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Home » Articles » Fundamentals of Appeal (Right, Ground, Cross) – Ega Chinedu Bright

Fundamentals of Appeal (Right, Ground, Cross) – Ega Chinedu Bright

Fundamentals of Appeal

Fundamentals of Appeal


Court of Appeal per Abdullahi, J.C.A in Anyanwu v UNIJOS1 defined an Appeal according to the Black’s Law Dictionary, 7th edition at page 94 as a proceeding undertaken to have a decision reviewed by bringing it to a higher authority.

Also, in Ortom v Jime & Ors2, the Appellate Court described an Appeal in the following words; “It is trite law that an Appeal is an invitation to a higher Court to review the decision of the lower Court in order to find out whether on a proper consideration of facts placed before it and the applicable law, the lower Court arrived at the right decision.”

Stemming from the judicial pronouncements on the meaning of Appeal, it is therefore submitted that an Appeal is the judicial reaffirmation of a judgement, verdict, ruling or decision of the court below.

Worthy of note is that some courts are statutorily clothed with the judicial garment of reviewing the decision of the lower court. Such courts include the Appeal Court and the Supreme Court.3)

When Is An Appeal Allowed?

A Court above is said to have allowed an appeal when it hears the decision of the court below and reviews same; and in the process discovered that the court below is wanting in any form with respect to its decision. In this case, the court above is bound to set aside the decision of the lower court.

According to the Supreme Court of Nigeria in Adebayo v A.G Ogun State4 , an Appeal could only be allowed where, inter alia, a case has been made out to show that there was a fundamental breach of the applicable law or procedural law or that an essential ingredient against an appellant was not established.

In Nigeria Bottling Co. Plc v Olarewaju5) , the Court held that as a principle, the error of the lower Court will not result in an appeal being allowed unless it is substantial and miscarriage of justice is occasioned thereby.

From the foregoing, it can be seen that the aim of an appeal is to correct substantial errors of the lower Court which leads to miscarriage of Justice.

Hence, at any point where an appeal is lodged before a higher Court, the sole duty of the Court is to look for possible errors and the lacuna paved by the lower Court which are substantial and capable of robbing justice off his value; and in the same time fill in those gaps and correct the errors which the Court below has occasioned.

The hallmark is to see that justice takes its pride of place. It is pertinent to also note that an appeal when allowed is usually in favour of the appellant as against the respondent.

When Is An Appeal Dismissed?

An Appeal is said to be dismissed when the Court above hears and reviews an appeal and at the end finds out that the decision of the lower Court is valid and that there is no breach of fundamental/procedural laws and so declares it. Worthy of note is that a dismissed appeal is in the favour of the respondent as against the appellant.

What is a Right of Appeal?

Right of Appeal has been described as the right available to a party to appeal the decision of the Court below. It is expedient to point out here that the right of Appeal is not available on its own. It is at the instance of the party who has the legal right to appeal. Simply put, it is only when a party has the legal right to appeal that he can apply the leave of the Court to review the decision of the lower Court. In other words, the right of Appeal can only be exercised when there is a right to that effect. Therefore, right of Appeal is the right a party/litigant has to invoke the higher Court to review the decision of the lower Court.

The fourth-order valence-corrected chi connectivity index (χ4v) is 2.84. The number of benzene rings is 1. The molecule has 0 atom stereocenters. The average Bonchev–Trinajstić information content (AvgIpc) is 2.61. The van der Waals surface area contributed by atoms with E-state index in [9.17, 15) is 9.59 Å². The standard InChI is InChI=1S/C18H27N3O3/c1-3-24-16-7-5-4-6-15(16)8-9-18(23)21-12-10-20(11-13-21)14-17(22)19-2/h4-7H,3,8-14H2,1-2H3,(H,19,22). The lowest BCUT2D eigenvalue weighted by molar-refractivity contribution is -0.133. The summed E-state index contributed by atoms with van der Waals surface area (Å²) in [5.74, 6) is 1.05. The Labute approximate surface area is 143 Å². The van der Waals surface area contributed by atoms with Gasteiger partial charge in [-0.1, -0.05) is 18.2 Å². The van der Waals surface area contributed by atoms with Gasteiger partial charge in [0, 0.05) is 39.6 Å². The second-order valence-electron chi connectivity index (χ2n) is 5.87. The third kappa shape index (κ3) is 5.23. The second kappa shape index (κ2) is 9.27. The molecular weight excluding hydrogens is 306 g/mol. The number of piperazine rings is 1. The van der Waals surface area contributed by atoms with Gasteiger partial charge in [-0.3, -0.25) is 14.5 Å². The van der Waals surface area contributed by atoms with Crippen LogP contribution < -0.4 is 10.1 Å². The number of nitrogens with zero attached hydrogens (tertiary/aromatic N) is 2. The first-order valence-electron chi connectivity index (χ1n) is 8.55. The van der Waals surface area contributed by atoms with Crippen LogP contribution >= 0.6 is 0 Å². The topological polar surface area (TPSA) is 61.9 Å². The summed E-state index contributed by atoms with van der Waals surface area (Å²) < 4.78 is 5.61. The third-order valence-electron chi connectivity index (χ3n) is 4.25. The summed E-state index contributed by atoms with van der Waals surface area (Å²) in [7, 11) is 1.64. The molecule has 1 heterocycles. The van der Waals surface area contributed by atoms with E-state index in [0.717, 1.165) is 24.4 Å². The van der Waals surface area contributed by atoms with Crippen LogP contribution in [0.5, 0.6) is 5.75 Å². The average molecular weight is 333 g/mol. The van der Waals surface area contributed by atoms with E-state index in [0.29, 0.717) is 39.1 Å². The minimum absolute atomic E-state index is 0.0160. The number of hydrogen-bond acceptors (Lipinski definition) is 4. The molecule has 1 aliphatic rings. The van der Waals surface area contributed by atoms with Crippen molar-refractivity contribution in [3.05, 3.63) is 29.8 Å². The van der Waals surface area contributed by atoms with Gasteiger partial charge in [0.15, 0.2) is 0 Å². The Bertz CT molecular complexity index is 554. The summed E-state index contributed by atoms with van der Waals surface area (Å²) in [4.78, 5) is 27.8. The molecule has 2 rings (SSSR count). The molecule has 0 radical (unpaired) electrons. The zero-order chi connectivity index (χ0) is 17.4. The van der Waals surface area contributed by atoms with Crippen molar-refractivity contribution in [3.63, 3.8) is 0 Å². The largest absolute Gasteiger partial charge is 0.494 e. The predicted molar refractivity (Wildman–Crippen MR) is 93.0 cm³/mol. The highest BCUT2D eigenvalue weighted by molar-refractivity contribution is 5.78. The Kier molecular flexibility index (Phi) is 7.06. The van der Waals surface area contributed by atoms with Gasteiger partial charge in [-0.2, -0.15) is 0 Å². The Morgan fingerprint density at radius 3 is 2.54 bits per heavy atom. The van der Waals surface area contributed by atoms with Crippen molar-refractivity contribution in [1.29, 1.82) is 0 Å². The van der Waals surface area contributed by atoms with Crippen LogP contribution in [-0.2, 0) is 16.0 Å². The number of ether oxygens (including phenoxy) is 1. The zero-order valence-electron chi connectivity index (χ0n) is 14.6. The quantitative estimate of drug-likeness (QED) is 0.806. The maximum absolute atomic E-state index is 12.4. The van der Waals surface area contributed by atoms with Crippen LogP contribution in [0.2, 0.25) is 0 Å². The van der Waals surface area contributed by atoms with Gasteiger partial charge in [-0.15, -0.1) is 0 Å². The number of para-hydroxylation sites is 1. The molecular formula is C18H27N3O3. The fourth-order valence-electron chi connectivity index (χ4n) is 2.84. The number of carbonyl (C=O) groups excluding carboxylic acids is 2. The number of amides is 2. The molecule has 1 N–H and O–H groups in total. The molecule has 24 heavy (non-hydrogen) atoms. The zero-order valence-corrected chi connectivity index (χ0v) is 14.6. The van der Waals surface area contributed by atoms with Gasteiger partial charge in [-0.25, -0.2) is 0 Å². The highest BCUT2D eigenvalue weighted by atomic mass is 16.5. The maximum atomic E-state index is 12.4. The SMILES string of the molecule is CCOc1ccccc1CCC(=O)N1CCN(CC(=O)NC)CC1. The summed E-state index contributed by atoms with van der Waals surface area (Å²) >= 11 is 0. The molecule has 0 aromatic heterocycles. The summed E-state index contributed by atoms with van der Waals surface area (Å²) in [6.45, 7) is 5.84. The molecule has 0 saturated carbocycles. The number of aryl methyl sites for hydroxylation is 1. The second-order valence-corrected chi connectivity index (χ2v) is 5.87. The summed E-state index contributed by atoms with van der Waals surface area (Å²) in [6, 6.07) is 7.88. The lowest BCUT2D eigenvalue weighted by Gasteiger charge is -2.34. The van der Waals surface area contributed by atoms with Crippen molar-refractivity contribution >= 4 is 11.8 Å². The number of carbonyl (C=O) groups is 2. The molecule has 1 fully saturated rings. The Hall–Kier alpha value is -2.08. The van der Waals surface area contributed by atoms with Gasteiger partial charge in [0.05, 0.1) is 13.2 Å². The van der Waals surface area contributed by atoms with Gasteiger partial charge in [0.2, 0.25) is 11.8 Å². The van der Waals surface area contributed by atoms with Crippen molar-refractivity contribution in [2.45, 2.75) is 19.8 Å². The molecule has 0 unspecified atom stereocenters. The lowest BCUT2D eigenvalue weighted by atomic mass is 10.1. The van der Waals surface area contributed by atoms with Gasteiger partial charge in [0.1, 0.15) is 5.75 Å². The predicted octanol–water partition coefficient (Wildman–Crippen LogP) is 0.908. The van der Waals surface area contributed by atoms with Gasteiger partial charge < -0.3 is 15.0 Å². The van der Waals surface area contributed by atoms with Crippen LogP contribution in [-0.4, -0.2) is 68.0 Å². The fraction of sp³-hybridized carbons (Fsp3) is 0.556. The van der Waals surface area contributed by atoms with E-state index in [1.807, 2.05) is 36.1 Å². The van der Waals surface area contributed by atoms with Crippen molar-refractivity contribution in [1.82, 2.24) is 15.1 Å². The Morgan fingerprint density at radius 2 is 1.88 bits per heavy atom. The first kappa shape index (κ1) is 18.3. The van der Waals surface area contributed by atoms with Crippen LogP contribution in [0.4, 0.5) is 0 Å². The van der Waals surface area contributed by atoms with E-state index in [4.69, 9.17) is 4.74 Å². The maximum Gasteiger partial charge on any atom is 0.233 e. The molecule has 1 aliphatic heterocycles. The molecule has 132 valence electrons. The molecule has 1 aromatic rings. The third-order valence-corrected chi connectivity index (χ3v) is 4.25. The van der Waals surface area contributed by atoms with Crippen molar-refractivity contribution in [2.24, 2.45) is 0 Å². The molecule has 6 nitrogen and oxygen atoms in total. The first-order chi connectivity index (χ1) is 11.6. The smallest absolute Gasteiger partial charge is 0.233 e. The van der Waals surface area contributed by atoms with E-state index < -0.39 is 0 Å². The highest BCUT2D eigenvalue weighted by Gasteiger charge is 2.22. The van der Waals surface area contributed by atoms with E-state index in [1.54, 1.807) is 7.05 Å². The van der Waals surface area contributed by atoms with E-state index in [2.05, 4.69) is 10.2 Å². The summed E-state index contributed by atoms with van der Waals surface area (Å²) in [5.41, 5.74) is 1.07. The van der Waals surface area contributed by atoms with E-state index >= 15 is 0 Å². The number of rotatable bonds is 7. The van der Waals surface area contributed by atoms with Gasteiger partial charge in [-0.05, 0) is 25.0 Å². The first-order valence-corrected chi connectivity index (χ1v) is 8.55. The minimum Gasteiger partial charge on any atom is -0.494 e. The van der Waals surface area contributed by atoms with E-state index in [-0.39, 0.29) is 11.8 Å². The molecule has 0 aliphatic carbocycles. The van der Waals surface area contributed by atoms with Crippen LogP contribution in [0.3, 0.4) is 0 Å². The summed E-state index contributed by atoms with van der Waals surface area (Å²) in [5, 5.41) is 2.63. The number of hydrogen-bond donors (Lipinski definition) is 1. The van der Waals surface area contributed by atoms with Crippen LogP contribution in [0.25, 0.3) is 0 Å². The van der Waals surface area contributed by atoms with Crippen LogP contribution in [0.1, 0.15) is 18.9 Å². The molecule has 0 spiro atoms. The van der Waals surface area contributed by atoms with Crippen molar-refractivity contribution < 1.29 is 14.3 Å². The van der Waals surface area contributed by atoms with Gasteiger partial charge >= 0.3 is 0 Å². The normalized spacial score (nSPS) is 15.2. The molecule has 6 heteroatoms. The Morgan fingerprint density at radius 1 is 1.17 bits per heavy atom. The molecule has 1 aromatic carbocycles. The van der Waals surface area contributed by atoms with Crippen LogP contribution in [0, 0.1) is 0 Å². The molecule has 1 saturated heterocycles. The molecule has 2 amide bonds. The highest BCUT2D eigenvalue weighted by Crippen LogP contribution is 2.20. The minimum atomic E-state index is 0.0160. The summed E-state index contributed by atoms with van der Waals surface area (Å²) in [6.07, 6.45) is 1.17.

Who can exercise a right of Appeal?

Court of Appeal has held in Benue State Urban Development Boards & Ors v Asuako & Anor6 citing section 2437) that a right of Appeal to the Court of Appeal can only be exercised by a party to a proceeding, or with the leave of the Court or an interested person.

The Court further held that in both categories, the person who can exercise the right of Appeal must be a person who is aggrieved by the decision of the lower Court or trial Court. According to the Court, although section 243(1)(a) of the Constitution of Nigeria, 1999 (as amended) provides that the right of Appeal to the Court of Appeal shall be exercisable in the case of civil proceedings at the instance of a party thereto, yet the provision can also be invoked or engaged by a party to the proceedings against whom a decision is made affecting his legal right.

According to the Court, a party who has been exonerated by the decision of the lower Court cannot appeal against it as he is not aggrieved by it. The court further held that a party to proceedings cannot appeal a decision arrived thereat which does not wrongfully deprive him of an entitlement or something which he had right to demand. Unless there is such a grievance, he cannot appeal against a judgement which has not affected him since the whole exercise may turn out to be academic. Under no circumstance can it be argued that a party to proceedings who has not been affected by a decision may nevertheless appeal against it merely as a party.

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From the above judicial pronouncements, salient points are noted as to who is to exercise a right of appeal. From the holdings of the Court, it can be seen that basically, there are two categories of persons who can exercise the right of appeal to wit; (a). Parties to the suit who has been adversely affected by the decision of the lower Court or who is aggrieved with the decision of the lower Court; and (b). An interested party. Who is then an interested party? An interested party is that party who has a legally recognized interest in the subject matter of proceedings in the lower Court and whom the decision of the trial Court may adversely affect.